February 26, 2021 14:00-16:00 (Central European time) on Zoom.
Talk 1: Thinking with the Drone: Visual Lessons in Aerial and Volumetric Thinking
Professor Ole B. Jensen, Center for Mobilities and Urban Studies (C-MUS), Aalborg University, Denmark
This talk set out to do three things: First, it proposes that a given technology (here drones) may prompt scholarly reflections around key ontological dimensions of the world. The advent of drones thus invite urban theorist to ‘think with the drone’ and reflect upon if our primarily two-dimensional conceptualization of cities and spaces need revision. Answering this in the affirmative leads to a need for so-called ‘volumetric thinking’ as the second task of the paper. The emergence of drones necessitates us to comprehend the ‘space between the buildings’ and the vertical dimension as key dimension of urban space (which for many still are confined to a simple two dimensional ‘flat world’ view). This touches upon the third ambition of the paper. By adding a new ‘point of view’ in a literal sense drones also prompt us to think about aerial visions of the city. How can volumetric thinking be coupled with the new aerial vision in such a way that it enhances our critical understanding of the spatial conditions of cities? The position of this paper is that we need the volumetric ‘corrective’ not just to counter old habits of ‘flat cartographies’, but also to prevent the new aerial views opened up by drone technologies to simply become an extension of the ‘old two-dimensional view’.
Ole B. Jensen is Professor of Urban Theory at the Department of Architecture, Design and Media Technology, Aalborg University (Denmark). He is deputy director and co-founder of the Centre for Mobilities and Urban Studies (C-MUS). He is the author of Staging Mobilities, Routledge, 2013, and Designing Mobilities, 2014, Aalborg University Press, the Editor of the four-volume collection Mobilities, Routledge, 2015, and author (with Ditte Bendix Lanng) of Mobilities Design. Urban Designs for Mobile Situations, 2017, Routledge, co-editor of the Routledge Handbook of Urban Mobilities, 2020 (with Claus Lassen, Ida S.G. Larsen, Malene Freudendal-Pedersen and Vincent Kaufman). In relation to drones he has published: Jensen, O. B. (in press) Thinking with the Drone – Visual Lessons in Aerial and Volumetric Thinking, Visual Studies, Jensen, O.B. (2016) New ‘Foucaultdian Boomerangs’: Drones and Urban Surveillance. Surveillance & Society 14(1): 20-33, Jensen, O. B. (2016) Drone City – power, design and aerial mobility in the age of the ‘smart city’, Geographica Helvetica+, vol. 71, no. 2, pp. 67-75, doi:10.5194/gh-71-67-2016.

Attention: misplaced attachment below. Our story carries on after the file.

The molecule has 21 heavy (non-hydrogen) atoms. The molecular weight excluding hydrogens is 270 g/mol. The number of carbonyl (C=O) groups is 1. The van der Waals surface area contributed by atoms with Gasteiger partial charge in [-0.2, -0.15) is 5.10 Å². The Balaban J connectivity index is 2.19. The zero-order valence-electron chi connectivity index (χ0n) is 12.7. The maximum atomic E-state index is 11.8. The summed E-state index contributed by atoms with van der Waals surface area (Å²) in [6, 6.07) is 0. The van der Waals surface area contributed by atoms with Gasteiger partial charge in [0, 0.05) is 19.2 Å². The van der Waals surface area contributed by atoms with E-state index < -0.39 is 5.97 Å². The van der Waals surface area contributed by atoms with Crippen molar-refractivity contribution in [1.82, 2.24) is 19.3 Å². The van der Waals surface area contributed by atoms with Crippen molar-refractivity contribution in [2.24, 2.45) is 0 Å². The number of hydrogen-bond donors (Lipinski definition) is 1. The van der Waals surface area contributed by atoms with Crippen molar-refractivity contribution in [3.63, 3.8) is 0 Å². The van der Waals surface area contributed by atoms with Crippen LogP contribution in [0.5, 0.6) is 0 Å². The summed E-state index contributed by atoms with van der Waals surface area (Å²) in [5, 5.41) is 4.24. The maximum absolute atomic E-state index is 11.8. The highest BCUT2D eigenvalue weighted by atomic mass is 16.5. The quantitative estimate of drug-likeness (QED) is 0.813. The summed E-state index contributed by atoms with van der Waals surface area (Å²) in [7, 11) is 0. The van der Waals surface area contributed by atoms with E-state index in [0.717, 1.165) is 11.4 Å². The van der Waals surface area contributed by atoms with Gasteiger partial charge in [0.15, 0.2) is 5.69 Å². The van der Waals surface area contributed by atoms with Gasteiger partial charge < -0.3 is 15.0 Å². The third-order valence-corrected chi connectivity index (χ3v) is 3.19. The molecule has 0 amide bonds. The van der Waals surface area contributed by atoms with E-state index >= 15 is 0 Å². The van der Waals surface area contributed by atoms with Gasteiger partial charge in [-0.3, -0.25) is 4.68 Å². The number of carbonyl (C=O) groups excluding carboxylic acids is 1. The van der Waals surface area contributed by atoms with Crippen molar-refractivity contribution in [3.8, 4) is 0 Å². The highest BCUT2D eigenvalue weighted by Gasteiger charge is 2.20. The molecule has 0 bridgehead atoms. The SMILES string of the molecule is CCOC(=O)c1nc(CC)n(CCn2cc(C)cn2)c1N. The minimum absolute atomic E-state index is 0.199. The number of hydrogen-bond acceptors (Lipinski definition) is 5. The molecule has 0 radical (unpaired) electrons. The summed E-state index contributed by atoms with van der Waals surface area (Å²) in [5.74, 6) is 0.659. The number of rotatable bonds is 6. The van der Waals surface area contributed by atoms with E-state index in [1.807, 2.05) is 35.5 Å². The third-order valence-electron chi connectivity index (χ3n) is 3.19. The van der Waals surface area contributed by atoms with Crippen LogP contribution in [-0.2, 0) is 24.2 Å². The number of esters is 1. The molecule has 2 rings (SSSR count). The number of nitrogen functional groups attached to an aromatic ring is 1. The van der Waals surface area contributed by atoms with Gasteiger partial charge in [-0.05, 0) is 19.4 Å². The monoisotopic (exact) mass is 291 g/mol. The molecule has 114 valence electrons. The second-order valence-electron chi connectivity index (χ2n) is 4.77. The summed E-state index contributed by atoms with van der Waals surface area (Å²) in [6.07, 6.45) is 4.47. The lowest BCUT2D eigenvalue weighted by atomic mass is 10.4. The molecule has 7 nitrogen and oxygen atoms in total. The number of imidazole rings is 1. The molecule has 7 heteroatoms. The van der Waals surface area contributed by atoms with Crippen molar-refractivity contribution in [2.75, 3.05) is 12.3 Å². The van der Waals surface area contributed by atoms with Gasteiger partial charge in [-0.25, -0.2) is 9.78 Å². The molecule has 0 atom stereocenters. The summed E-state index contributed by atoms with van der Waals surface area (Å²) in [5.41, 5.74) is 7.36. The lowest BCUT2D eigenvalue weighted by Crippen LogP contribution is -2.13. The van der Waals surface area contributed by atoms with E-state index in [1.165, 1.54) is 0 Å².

Talk 2: Drone Futuring: A Critical Investigation of Speculative Frameworks
Paul Cureton, Senior Lecturer in Design at Lancaster University, UK
Aerial ontologies are unique to the built environment having a large impact on the planning of space. This is evident in the role of aerial observation for Le Corbusier and many others. In particular, Drones (Unmanned Aircraft Systems) provide a variety of insights in that they operate in a ‘hover space’ between human levels of observation and light aircraft. This operative airspace as an infrastructure for drones is fundamentally entwined through the technological ‘stacking’ and ‘fusing’ of design and aerospace engineering, computational tools and methodologies. For drone capability particular benefits of imaging, sensing and mapping space have an emergent ubiquity and near future. Thus, drones offer a new resolution on the world and a ‘machinic’ eye in a period of climatic breakdown. Drones are not passive agents in this new hover space, potentials for urban analytics via computer vision and machine learning combined with construction management means that they are actively contributing to the design and shaping of space, albeit in a cost-effective and arguably democratic manner. Yet modes of futuring are critical to understanding these developments and wider discussion of the socio-cultural benefits that drones purportedly provide is critical. A variety of speculative frameworks and methodologies will be discussed and investigated to understand the dynamics of our drone futures.
Paul Cureton is a Senior Lecturer in Design at Imagination Lancaster, member of the Data Science Institute, and Security Lancaster, Lancaster University, UK. His research interest revolves around the agency and expression of futures and methods in landscape and architecture in the built environment. This research interest has manifested itself in the exploration of the power of urban visions and speculative futures, the history and future of vertical urbanism through drones and the use of 3D mapping, geo-design and digital twins for urban design and planning. His recent publications include the monograph Strategies for Landscape Representation: Digital and Analogue Techniques (2016) and Drone Futures: UAS in Landscape & Urban Design (2020). He is co-author, with Nick Dunn, of Future Cities: A Visual Guide (2020).